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Richard Oelze


Untitled

ca. 1933
 


Richard Oelze was born on June 29, 1900 in Magdeburg, Germany. He first trained as a lithographer but after World War I attended the Kunstgewerberschule in Magdeburg, where he devoted himself to studying drawing. In 1921 he enrolled at the Bauhaus of Weimar and took courses with Paul Klee and Johannes Itten. He moved to Dresden in 1926, quickly becoming part of the local art scene and meeting Will Grohmann, who was to influence his work considerably. In Dresden Oelze took courses at the Academy, where he studied the work of Otto Dix, and worked as an assistant at the Art School, which had been founded in Berlin in 1926 by Itten. During that time he met Hans Richter, with whom he collaborated on photography projects and film productions, and then studied at the Bahaus of Dessau for a few months.

After moving to Ascona, Switzerland, in 1929, Oelze encountered Surrealism for the first time and moved back to Germany the following year. In 1933 he decided to go to Paris, where he met and associated with Max Ernst, Tristan Tzara, André Breton, and Salvador Dalí. Despite never officially subscribing to the movement, he participated in some of the most important Surrealist exhibitions of the day, such as the International Surrealist Exhibition and Fantastic Art, Dada, Surrealism, organized in 1936 by the New Burlington Galleries in London and The Museum of Modern Art in New York. That same year he returned to Ascona and in 1939 moved to Worpswede. During World War II he served in the German Army and was taken prisoner. At the end of the war he was freed and resumed painting. He had solo exhibitions at the Moderne Galerie of Cologne in 1950 and the Graphische Kabinett of Bremen in 1952, and in 1959 he took part in the Documenta, Kassel.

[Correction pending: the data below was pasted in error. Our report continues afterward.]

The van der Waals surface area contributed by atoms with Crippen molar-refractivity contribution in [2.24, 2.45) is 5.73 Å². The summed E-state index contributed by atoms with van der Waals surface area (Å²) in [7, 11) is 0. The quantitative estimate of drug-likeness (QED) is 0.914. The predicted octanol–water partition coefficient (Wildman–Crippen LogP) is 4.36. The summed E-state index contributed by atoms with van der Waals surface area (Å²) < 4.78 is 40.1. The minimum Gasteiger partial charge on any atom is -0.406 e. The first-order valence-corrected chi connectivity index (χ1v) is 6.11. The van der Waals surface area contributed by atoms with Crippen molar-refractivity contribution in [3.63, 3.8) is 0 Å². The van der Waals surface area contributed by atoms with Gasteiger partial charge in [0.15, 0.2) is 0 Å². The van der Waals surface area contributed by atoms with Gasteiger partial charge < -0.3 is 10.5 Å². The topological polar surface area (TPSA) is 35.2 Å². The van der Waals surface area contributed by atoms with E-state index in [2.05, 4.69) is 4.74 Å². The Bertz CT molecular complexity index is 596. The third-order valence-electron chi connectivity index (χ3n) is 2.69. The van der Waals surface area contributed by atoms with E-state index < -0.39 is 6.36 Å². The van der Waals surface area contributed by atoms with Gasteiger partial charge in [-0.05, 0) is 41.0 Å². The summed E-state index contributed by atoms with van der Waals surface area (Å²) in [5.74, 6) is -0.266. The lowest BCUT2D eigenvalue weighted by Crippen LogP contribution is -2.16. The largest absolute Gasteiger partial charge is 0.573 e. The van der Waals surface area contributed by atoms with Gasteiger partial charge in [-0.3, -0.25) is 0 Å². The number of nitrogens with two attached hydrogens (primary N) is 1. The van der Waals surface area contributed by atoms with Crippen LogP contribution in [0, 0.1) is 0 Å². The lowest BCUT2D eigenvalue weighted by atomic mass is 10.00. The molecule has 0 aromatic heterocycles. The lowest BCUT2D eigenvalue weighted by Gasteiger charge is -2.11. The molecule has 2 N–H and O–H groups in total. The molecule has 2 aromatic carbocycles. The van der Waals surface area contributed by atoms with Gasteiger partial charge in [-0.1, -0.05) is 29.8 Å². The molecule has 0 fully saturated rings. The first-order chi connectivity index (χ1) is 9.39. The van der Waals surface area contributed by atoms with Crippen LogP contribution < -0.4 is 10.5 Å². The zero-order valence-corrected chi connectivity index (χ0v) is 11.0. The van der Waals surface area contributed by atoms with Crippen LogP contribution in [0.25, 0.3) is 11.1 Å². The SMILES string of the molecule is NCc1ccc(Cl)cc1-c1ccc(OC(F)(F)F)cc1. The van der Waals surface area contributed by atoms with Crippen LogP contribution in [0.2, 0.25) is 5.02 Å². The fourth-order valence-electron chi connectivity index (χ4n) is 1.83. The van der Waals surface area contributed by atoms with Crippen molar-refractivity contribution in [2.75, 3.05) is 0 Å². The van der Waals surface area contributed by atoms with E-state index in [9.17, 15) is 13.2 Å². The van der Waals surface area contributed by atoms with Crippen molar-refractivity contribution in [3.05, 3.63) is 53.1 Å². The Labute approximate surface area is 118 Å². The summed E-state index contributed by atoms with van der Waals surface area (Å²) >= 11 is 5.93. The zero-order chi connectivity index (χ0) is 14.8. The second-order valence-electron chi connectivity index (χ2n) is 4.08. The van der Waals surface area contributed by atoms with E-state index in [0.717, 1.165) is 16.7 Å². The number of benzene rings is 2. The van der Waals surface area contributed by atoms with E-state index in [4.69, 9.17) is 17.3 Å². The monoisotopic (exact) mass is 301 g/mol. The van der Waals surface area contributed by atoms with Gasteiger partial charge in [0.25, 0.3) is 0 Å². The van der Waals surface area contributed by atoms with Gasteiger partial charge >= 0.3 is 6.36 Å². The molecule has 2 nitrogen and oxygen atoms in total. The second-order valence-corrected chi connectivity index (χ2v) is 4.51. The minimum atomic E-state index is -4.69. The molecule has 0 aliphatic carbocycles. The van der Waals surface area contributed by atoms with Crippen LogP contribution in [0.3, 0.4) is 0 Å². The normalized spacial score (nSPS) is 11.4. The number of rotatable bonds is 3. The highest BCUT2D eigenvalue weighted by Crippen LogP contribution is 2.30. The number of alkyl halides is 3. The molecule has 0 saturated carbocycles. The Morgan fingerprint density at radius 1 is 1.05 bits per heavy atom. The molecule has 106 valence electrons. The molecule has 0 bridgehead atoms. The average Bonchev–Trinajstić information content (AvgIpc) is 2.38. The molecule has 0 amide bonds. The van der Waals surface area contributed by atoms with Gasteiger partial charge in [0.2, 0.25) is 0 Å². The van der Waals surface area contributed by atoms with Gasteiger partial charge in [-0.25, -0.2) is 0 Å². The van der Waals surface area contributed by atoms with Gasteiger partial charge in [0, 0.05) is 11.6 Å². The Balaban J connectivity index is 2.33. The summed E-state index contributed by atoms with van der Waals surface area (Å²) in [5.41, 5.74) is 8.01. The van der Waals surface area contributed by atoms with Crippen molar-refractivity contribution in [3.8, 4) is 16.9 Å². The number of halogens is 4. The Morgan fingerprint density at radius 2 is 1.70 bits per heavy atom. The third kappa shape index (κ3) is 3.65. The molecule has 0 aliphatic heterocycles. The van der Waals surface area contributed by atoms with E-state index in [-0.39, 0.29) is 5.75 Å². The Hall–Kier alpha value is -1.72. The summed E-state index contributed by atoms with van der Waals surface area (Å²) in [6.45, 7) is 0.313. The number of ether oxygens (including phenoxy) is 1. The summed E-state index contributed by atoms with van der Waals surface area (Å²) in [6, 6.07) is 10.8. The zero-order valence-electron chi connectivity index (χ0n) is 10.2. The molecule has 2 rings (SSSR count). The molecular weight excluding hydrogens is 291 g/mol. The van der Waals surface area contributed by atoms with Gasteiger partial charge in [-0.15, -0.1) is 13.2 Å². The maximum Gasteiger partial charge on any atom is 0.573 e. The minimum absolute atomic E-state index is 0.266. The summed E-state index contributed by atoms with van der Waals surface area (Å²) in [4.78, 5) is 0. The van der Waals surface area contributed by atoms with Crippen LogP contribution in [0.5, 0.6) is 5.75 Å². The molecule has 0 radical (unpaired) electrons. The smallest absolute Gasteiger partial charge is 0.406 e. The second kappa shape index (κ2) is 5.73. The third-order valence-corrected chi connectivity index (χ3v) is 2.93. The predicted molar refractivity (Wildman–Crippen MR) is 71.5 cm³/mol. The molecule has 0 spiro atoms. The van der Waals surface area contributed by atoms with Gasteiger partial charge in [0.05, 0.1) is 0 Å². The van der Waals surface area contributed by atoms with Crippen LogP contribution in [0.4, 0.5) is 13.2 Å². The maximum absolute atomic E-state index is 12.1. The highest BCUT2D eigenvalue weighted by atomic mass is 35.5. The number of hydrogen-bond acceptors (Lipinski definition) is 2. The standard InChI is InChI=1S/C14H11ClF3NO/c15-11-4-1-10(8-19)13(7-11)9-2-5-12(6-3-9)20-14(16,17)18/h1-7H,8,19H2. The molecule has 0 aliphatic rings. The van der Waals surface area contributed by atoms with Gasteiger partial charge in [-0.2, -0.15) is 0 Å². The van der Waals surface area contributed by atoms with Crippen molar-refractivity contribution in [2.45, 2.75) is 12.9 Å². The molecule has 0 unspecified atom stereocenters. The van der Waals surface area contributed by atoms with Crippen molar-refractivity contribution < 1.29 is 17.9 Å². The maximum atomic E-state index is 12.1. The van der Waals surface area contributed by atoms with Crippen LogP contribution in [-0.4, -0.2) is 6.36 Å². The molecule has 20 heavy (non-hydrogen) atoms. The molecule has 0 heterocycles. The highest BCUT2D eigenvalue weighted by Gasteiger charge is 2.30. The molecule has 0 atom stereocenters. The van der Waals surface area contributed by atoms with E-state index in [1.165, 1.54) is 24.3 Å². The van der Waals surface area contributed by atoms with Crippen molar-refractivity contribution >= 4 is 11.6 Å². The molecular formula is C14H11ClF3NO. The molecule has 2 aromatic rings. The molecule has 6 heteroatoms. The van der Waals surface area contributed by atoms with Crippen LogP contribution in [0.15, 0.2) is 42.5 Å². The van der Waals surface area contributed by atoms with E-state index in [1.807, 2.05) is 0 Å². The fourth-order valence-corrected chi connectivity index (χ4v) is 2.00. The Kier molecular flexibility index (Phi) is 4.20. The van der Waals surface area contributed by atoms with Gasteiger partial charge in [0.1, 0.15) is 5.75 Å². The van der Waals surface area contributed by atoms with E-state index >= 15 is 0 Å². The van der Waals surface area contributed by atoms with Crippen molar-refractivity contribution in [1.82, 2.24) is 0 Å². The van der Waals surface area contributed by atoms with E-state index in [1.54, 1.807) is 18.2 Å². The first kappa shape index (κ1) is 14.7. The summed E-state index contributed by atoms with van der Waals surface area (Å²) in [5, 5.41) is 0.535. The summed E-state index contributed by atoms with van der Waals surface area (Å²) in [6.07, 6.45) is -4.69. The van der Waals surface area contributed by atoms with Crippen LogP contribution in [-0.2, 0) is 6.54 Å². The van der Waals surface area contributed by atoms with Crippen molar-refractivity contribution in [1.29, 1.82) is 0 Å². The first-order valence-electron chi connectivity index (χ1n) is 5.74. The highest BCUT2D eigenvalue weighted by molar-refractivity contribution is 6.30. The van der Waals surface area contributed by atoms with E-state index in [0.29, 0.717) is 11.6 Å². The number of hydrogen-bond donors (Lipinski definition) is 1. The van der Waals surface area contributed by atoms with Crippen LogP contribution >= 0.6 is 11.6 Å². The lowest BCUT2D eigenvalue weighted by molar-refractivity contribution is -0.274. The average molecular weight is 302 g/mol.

In 1962 Oelze moved to Posteholz, where he continued his artistic activity away from the public eye. During the 1960s and 1970s he had many exhibitions, including one major retrospective at the Kestner-Gesellschaft of Hanover in 1964. In 1965 he was nominated a member of the Akademie der Künste of Berlin and died in Posteholz on 1980.

credits: Hangar Design Group